When Adams was just 12 years old, he taught himself to play the piano and read music, and he quickly showed a great aptitude for it. For nearly a dozen years, Adams focused intensely on his piano training. He was still playful—he would end performances by jumping up and sitting on his piano—but he took his musical education seriously. Adams ultimately devoted over a decade to his study, but he eventually came to the realization that his hands simply weren't big enough for him to become a professional concert pianist. He decided to leave the keys for the camera after meeting photographer Paul Strand, much to his family's dismay.

3. HE HELPED CREATE A NATIONAL PARK.

If you've ever enjoyed Kings Canyon National Park in California, tip your cap to Adams. In the 1930s Adams took a series of photographs that eventually became the book Sierra Nevada: The John Muir Trail. When Adams sent a copy to Secretary of the Interior Harold Ickes, the cabinet member showed it to Franklin Roosevelt. The photographs so delighted FDR that he wouldn't give the book back to Ickes. Adams sent Ickes a replacement copy, and FDR kept his with him in the White House.

After a few years, Ickes, Adams, and the Sierra Club successfully convinced Roosevelt to make Kings Canyon a national park in 1940. Roosevelt's designation specifically provided that the park be left totally undeveloped and roadless, so the only way FDR himself would ever experience it was through Adams' lenses.

4. HE WELCOMED COMMERCIAL ASSIGNMENTS.

While many of his contemporary fine art photographers shunned commercial assignments as crass or materialistic, Adams went out of his way to find paying gigs. If a company needed a camera for hire, Adams would generally show up, and as a result, he had some unlikely clients. According to The Ansel Adams Gallery, he snapped shots for everyone from IBM to AT&T to women's colleges to a dried fruit company. All of this commercial print work dismayed Adams's mentor Alfred Stieglitz and even worried Adams when he couldn't find time to work on his own projects. It did, however, keep the lights on.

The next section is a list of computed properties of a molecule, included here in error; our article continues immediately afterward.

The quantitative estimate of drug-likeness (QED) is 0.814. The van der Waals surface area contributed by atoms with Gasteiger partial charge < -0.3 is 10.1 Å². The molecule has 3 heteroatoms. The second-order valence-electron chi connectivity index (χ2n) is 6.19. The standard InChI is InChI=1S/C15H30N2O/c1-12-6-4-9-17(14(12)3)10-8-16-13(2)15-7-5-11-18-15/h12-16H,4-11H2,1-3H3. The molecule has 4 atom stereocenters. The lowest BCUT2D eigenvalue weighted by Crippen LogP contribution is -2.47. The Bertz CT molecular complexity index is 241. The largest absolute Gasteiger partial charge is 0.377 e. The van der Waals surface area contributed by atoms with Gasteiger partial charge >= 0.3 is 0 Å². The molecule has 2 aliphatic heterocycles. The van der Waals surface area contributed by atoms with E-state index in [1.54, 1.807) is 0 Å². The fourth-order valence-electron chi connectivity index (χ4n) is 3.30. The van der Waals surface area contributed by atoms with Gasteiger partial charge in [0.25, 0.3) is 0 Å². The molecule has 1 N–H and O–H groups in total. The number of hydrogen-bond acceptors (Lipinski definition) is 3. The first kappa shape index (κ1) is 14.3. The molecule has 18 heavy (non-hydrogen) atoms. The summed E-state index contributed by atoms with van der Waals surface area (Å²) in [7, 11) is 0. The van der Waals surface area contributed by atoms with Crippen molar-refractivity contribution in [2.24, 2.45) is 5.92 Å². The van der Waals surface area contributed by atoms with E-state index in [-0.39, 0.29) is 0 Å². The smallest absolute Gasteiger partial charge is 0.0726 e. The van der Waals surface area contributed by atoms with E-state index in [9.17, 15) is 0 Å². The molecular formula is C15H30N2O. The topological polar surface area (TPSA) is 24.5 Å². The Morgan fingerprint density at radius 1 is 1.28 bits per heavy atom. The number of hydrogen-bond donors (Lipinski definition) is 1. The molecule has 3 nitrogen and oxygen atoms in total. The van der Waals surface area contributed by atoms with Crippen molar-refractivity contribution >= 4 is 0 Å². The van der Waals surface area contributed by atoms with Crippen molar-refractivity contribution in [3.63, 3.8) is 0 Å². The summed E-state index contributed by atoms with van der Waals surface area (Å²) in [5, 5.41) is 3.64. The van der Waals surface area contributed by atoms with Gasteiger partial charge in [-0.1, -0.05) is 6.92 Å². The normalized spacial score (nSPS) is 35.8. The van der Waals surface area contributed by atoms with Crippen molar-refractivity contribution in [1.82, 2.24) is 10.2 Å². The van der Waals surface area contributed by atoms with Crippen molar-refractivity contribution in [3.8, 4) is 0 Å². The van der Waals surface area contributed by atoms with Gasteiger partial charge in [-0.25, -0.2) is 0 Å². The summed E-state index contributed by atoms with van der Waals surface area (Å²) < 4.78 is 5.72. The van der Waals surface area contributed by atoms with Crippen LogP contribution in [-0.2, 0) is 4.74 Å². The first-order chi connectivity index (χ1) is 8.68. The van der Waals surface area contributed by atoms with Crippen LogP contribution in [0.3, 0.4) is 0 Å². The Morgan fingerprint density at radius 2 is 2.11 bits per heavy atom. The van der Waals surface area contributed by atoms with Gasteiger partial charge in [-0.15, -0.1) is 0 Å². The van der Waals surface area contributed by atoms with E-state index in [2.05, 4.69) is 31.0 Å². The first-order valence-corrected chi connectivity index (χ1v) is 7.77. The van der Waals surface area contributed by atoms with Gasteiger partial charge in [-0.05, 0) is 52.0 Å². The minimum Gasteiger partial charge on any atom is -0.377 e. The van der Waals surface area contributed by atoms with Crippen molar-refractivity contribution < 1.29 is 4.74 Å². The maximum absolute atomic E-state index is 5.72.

5. HE AND GEORGIA O'KEEFFE WERE FRIENDS.

Adams and legendary painter O'Keeffe were pals and occasional traveling buddies who found common ground despite their very different artistic approaches. They met through their mutual friend/mentor Stieglitz—who eventually became O'Keeffe's husband—and became friends who traveled throughout the Southwest together during the 1930s. O'Keeffe would paint while Adams took photographs.

These journeys together led to some of the artists' best-known work, like Adams' portrait of O'Keeffe and a wrangler named Orville Cox, and while both artists revered nature and the American Southwest, Adams considered O'Keeffe the master when it came to capturing the area. 

“The Southwest is O’Keeffe’s land,” he wrote. “No one else has extracted from it such a style and color, or has revealed the essential forms so beautifully as she has in her paintings.”

The two remained close throughout their lives. Adams would visit O'Keeffe's ranch, and the two wrote to each other until Adams' death in 1984.

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Dan Bell
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Design
A Cartographer Is Mapping All of the UK’s National Parks, J.R.R. Tolkien-Style
Peak District National Park
Peak District National Park
Dan Bell

Cartographer Dan Bell makes national parks into fantasy lands. Bell, who lives near Lake District National Park in England, is currently on a mission to draw every national park in the UK in the style of the maps in J.R.R. Tolkien’s The Lord of the Rings, Kottke.org reports.

The project began in September 2017, when Bell posted his own hand-drawn version of a Middle Earth map online. He received such a positive response that he decided to apply the fantasy style to real world locations. He has completed 11 out of the UK’s 15 parks so far. Once he finishes, he hopes to tackle the U.S. National Park system, too. (He already has Yellowstone National Park down.)

Bell has done various other maps in the same style, including ones for London and Game of Thrones’s Westeros, and he commissions, in case you have your own special locale that could use the Tolkien treatment. Check out a few of his park maps below.

A close-up of a map for Peak District National Park
Peak District National Park in central England
Dan Bell

A black-and-white illustration of Cairngorms National Park in the style of a 'Lord of the Rings' map.
Cairngorms National Park in Scotland
Dan Bell

A black-and-white illustration of Lake District National Park in the style of a 'Lord of the Rings' map.
Lake District National Park in England
Dan Bell

You can buy prints of the maps here.

[h/t Kottke.org]

All images by Dan Bell